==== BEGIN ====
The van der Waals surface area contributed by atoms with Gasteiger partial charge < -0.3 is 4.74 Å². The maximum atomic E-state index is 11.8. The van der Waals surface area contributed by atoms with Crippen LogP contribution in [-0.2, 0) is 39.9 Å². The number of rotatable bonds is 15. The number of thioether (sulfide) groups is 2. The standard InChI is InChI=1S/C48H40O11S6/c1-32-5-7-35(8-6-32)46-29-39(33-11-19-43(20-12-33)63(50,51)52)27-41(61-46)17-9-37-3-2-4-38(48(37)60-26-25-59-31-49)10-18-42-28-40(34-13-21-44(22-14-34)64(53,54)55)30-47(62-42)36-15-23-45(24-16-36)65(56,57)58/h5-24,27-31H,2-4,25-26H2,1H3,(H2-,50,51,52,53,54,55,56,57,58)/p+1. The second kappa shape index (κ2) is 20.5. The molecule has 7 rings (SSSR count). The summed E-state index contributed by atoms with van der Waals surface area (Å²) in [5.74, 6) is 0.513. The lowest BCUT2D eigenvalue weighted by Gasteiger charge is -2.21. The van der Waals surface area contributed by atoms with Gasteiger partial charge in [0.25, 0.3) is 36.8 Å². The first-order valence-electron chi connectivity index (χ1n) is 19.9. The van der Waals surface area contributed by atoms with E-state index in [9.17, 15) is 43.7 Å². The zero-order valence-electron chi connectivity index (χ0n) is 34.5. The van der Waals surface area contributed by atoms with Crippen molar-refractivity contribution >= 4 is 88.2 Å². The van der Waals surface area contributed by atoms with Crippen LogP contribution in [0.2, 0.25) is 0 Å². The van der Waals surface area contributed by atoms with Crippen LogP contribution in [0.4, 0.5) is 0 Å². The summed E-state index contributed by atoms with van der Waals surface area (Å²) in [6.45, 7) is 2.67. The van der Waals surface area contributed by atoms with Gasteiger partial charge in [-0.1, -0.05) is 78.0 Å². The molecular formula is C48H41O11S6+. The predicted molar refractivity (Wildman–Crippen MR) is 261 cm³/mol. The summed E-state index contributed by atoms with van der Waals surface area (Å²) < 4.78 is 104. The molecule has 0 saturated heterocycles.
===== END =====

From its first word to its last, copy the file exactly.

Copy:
The van der Waals surface area contributed by atoms with Gasteiger partial charge < -0.3 is 4.74 Å². The maximum atomic E-state index is 11.8. The van der Waals surface area contributed by atoms with Crippen LogP contribution in [-0.2, 0) is 39.9 Å². The number of rotatable bonds is 15. The number of thioether (sulfide) groups is 2. The standard InChI is InChI=1S/C48H40O11S6/c1-32-5-7-35(8-6-32)46-29-39(33-11-19-43(20-12-33)63(50,51)52)27-41(61-46)17-9-37-3-2-4-38(48(37)60-26-25-59-31-49)10-18-42-28-40(34-13-21-44(22-14-34)64(53,54)55)30-47(62-42)36-15-23-45(24-16-36)65(56,57)58/h5-24,27-31H,2-4,25-26H2,1H3,(H2-,50,51,52,53,54,55,56,57,58)/p+1. The second kappa shape index (κ2) is 20.5. The molecule has 7 rings (SSSR count). The summed E-state index contributed by atoms with van der Waals surface area (Å²) in [5.74, 6) is 0.513. The lowest BCUT2D eigenvalue weighted by Gasteiger charge is -2.21. The van der Waals surface area contributed by atoms with Gasteiger partial charge in [0.25, 0.3) is 36.8 Å². The first-order valence-electron chi connectivity index (χ1n) is 19.9. The van der Waals surface area contributed by atoms with E-state index in [9.17, 15) is 43.7 Å². The zero-order valence-electron chi connectivity index (χ0n) is 34.5. The van der Waals surface area contributed by atoms with Crippen molar-refractivity contribution >= 4 is 88.2 Å². The van der Waals surface area contributed by atoms with Crippen LogP contribution in [0.2, 0.25) is 0 Å². The van der Waals surface area contributed by atoms with Crippen LogP contribution in [0.4, 0.5) is 0 Å². The summed E-state index contributed by atoms with van der Waals surface area (Å²) in [6.45, 7) is 2.67. The van der Waals surface area contributed by atoms with Gasteiger partial charge in [-0.1, -0.05) is 78.0 Å². The molecular formula is C48H41O11S6+. The predicted molar refractivity (Wildman–Crippen MR) is 261 cm³/mol. The summed E-state index contributed by atoms with van der Waals surface area (Å²) < 4.78 is 104. The molecule has 0 saturated heterocycles.